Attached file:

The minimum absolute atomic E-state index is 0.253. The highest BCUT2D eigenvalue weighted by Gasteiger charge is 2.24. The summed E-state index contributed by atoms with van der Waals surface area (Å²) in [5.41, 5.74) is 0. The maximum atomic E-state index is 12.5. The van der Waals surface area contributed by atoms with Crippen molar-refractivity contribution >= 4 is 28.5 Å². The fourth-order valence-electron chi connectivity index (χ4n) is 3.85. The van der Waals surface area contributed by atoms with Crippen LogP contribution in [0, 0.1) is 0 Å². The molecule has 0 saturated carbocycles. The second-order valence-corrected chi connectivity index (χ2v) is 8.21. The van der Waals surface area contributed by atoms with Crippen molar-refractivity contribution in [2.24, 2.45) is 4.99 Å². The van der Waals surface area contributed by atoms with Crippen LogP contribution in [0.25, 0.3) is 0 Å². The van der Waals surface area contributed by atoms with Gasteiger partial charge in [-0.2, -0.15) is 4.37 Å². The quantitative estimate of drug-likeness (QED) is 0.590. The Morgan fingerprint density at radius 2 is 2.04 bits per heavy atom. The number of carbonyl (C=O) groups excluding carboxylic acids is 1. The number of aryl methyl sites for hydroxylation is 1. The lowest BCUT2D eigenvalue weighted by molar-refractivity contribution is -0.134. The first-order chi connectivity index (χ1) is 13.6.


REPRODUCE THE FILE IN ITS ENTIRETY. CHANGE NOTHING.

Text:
The minimum absolute atomic E-state index is 0.253. The highest BCUT2D eigenvalue weighted by Gasteiger charge is 2.24. The summed E-state index contributed by atoms with van der Waals surface area (Å²) in [5.41, 5.74) is 0. The maximum atomic E-state index is 12.5. The van der Waals surface area contributed by atoms with Crippen molar-refractivity contribution >= 4 is 28.5 Å². The fourth-order valence-electron chi connectivity index (χ4n) is 3.85. The van der Waals surface area contributed by atoms with Crippen LogP contribution in [0, 0.1) is 0 Å². The molecule has 0 saturated carbocycles. The second-order valence-corrected chi connectivity index (χ2v) is 8.21. The van der Waals surface area contributed by atoms with Crippen molar-refractivity contribution in [2.24, 2.45) is 4.99 Å². The van der Waals surface area contributed by atoms with Crippen LogP contribution in [0.25, 0.3) is 0 Å². The van der Waals surface area contributed by atoms with Gasteiger partial charge in [-0.2, -0.15) is 4.37 Å². The quantitative estimate of drug-likeness (QED) is 0.590. The Morgan fingerprint density at radius 2 is 2.04 bits per heavy atom. The number of carbonyl (C=O) groups excluding carboxylic acids is 1. The number of aryl methyl sites for hydroxylation is 1. The lowest BCUT2D eigenvalue weighted by molar-refractivity contribution is -0.134. The first-order chi connectivity index (χ1) is 13.6.